When a new picture book gets released, we rarely celebrate the illustrator. But what would a picture book be without its pictures? From soft watercolor brushstrokes and bold digital colors to expertly assembled paper collages, these eleven Black illustrators are masters of their craft. Let’s celebrate these accomplished artists and the beautiful worlds they create between the covers of their books.
I wanted to start this list by honoring this accomplished illustrator. Mr. Cooper passed away less than a year ago with a body of work comprising over 100 books. He was a champion for creating paintings that showcased African American history in his signature hazy style and muted brown palette. Sprouting Wings is about the life of pilot James Herman Banning, and it was one of his last picture books.
Quirky, fun, rich, and bold — these words come to mind when I think of Adeola’s work. We love to read his Rocket Says series (Rocket Says Look Up! and Rocket Says Clean Up!) about an outspoken, science-loving girl. Hey You!, his latest work, is a collaboration of 19 Black illustrators in one book. While the story, an affirmation of growing up Black, is harmonious, each page has a unique illustration style. It’s a feast for the eyes and a quick education in various illustration mediums and expertise.
Mechal Renee Roe
Big heads, closed eyes, bright colors, and fun accessories… the distinct style of this New York Times bestselling illustrator is hard to miss. She’s the creator of the popular picture books, Happy Hair and Cool Cuts. With her latest picture book, I’m Growing Great, Mechal Renee Roe uplifts children with her positive and affirming messages.
I have yet to read a book illustrated or written by this multi-talented, self-taught artist I didn’t love. Her mixture of collage and drawing styles, vibrant colors, funky clothes, and bright-eyed characters make each Vanessa Brantley-Newton book a keepsake. She illustrates from her heart, and you can see it on each page. Just Like Me is a beautiful collection of short poetry that celebrates girlhood.
Readers rarely know illustrators’ names, but a quick look at their body of work, and you realize you’ve seen their art everywhere. Ekua Holmes is a master at collage art, creating pictures with images, fabric, textures, and items. Dream Street is breathtaking in its detail of an urban neighborhood where kids reach for their dreams as grown-ups cheerfully lead the way.
She swing dances, sings, adores vintage clothing, and educates other illustrators — Tamisha Anthony is multi-talented. Her various passions infuse her art with bold colors, round features, and plenty of movement. Most Perfect You is a sparkling love letter to every girl struggling to accept herself just as she is.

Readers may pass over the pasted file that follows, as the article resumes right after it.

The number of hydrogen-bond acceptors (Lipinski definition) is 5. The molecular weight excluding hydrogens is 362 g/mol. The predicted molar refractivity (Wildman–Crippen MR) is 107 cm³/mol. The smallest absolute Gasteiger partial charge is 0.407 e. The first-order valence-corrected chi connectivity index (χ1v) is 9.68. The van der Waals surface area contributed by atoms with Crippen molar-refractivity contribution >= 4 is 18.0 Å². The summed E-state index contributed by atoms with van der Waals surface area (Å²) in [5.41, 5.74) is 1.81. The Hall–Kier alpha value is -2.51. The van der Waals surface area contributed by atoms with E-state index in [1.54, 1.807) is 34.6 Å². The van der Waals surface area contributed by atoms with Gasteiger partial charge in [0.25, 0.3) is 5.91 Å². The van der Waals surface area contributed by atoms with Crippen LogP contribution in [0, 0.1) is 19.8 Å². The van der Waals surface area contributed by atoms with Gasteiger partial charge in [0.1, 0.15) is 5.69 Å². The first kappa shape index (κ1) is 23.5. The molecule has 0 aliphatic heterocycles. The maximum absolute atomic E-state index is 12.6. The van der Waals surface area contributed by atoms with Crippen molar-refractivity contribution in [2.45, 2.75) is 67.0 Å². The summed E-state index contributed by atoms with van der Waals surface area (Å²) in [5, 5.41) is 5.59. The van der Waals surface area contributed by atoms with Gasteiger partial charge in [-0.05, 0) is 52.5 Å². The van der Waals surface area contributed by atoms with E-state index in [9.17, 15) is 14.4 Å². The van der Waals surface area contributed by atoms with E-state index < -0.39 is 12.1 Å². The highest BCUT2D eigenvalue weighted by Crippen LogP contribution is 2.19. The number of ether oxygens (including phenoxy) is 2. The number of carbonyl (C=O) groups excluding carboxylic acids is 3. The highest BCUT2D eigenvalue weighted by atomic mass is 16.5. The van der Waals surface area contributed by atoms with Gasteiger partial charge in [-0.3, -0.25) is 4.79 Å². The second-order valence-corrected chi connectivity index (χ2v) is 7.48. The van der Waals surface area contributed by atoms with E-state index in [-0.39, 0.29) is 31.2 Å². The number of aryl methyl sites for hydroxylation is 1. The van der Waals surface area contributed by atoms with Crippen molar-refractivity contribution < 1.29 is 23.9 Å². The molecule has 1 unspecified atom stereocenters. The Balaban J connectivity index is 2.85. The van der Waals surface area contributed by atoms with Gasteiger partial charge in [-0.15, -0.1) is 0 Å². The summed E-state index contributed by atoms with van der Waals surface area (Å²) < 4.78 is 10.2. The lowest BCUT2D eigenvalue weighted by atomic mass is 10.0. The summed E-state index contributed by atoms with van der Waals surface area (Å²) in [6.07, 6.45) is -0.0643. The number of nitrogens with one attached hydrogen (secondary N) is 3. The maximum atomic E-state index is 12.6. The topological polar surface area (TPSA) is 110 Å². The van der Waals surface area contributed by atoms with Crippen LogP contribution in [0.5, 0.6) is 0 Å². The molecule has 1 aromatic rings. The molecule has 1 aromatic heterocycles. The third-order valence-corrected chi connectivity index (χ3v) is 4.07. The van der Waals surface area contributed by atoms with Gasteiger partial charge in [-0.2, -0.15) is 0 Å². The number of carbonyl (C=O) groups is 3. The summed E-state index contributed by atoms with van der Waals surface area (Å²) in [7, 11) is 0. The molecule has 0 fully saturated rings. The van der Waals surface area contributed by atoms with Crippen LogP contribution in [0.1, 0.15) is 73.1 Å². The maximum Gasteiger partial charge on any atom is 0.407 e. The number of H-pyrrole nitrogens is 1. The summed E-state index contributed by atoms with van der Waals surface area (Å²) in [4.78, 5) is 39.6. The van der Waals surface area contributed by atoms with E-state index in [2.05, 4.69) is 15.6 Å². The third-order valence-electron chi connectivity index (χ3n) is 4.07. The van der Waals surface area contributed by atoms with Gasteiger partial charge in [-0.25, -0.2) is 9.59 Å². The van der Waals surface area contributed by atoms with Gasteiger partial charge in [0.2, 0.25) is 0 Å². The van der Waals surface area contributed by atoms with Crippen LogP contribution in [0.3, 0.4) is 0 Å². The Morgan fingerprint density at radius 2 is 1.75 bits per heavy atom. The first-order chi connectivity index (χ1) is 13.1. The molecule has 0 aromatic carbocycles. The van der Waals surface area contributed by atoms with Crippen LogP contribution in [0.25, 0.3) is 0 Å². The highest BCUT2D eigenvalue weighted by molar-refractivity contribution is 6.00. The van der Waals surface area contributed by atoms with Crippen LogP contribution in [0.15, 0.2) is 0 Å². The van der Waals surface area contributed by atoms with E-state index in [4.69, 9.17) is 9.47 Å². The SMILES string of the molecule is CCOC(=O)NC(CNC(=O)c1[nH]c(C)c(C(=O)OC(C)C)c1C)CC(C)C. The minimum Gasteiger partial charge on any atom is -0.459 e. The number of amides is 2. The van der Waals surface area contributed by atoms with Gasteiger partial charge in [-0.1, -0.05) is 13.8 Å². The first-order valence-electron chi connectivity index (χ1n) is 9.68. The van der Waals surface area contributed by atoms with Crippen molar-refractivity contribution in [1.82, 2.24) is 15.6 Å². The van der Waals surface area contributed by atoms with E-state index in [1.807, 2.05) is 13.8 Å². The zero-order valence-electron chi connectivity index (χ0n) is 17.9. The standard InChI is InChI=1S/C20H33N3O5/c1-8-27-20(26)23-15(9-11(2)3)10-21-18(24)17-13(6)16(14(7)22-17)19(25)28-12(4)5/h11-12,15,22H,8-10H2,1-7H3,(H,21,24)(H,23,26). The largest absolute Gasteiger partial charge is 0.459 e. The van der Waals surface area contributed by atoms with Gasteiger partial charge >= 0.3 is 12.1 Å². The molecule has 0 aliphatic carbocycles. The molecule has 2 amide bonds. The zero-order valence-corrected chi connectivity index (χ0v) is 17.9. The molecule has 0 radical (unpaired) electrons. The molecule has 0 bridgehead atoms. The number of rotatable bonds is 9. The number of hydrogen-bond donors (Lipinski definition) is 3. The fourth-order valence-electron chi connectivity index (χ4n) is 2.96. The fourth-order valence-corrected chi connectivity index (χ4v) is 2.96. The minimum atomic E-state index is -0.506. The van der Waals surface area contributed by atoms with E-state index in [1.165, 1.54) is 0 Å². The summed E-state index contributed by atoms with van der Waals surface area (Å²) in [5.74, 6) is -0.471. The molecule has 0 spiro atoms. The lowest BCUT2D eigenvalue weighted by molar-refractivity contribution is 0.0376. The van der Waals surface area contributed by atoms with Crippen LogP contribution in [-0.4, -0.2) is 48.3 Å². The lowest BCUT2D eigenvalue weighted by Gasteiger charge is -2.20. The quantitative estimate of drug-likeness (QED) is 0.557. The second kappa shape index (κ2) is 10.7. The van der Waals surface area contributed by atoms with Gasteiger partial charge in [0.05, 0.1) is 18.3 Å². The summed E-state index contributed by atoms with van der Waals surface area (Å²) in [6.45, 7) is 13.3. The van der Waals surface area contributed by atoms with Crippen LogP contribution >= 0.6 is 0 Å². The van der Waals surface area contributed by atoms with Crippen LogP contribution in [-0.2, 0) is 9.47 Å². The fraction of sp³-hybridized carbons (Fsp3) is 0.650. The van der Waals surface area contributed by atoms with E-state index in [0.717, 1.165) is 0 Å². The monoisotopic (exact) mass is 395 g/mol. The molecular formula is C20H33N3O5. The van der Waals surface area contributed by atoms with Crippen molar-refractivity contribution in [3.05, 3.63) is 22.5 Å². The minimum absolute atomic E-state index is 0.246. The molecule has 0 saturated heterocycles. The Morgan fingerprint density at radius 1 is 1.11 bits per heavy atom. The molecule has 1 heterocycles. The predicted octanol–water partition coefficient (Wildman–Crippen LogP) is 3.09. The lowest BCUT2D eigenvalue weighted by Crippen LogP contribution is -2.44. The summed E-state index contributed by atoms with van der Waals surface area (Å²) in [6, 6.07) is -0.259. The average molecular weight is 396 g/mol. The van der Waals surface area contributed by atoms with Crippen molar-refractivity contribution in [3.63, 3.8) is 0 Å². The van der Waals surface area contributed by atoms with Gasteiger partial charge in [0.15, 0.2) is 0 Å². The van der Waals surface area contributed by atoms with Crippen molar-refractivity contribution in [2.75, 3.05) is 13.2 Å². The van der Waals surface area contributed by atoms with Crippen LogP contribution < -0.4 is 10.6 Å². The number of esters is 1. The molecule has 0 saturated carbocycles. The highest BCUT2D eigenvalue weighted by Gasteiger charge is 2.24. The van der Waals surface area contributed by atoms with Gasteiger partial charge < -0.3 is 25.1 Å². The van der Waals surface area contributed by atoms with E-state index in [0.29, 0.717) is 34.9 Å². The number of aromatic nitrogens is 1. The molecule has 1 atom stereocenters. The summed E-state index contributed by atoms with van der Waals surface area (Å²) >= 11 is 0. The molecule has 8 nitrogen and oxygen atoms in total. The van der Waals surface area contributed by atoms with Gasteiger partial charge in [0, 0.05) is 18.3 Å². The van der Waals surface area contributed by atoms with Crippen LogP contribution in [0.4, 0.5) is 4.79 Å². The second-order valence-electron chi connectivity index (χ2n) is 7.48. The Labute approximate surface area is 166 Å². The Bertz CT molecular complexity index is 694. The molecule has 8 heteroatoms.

Jessica Gibson says she wants every project she works on “to have a real sense of fun,” and she succeeds. Gibson takes her inspiration from her love of animals, nature, and picture books. She pumps her illustrations full of whimsical and expressive characters and soft color palettes. Why Not You? is from pop star Ciara and football player Russell Wilson and encourages kids to reach for their dreams with confidence and perseverance.
From picture books and mugs to pens and journals, if Andrea Pippins draws it, I buy it. I have a small collection of her work. Her doodles, hand-drawn typography, and bold color choices make her digital art unique and refreshing. Mae Makes a Way: The True Story of Mae Reeves, Hat & History Maker is a nod to the civil rights activist and fashion designer. She styled everyone from Lena Horne to Ella Fitzgerald.
Caldecott honor artist Daniel Minter has illustrated 12 picture books and works in painting, sculpture, assemblage, and public art. His work is vivid, emotional, and sometimes haunting. Blue is a non-fiction picture book that explores the history of this significant color. If you’re looking for stunning and rich artwork in a picture book, you’ll love this one.
I’ve just discovered this Nigerian American artist, and her first picture book is mesmerizing. Ebinama beautifully paints this lyrical story about a boy and his love affair with nature. The background watercolors are delicate and soft, so little Emile pops off the page. It’s gorgeous. I hope we see many more books from Ebinama.
No list of Black illustrators is complete without mentioning the incredible work of author and illustrator Christian Robinson. Robinson has brought many picture books to life using his unique, award-winning cut-paper collages. Also, he recently designed a line of kids’ clothes and home goods for Target. The Bench by Meghan, The Duchess of Sussex, was Robinson’s first time using watercolor to illustrate a picture book, and he knocked it out of the park.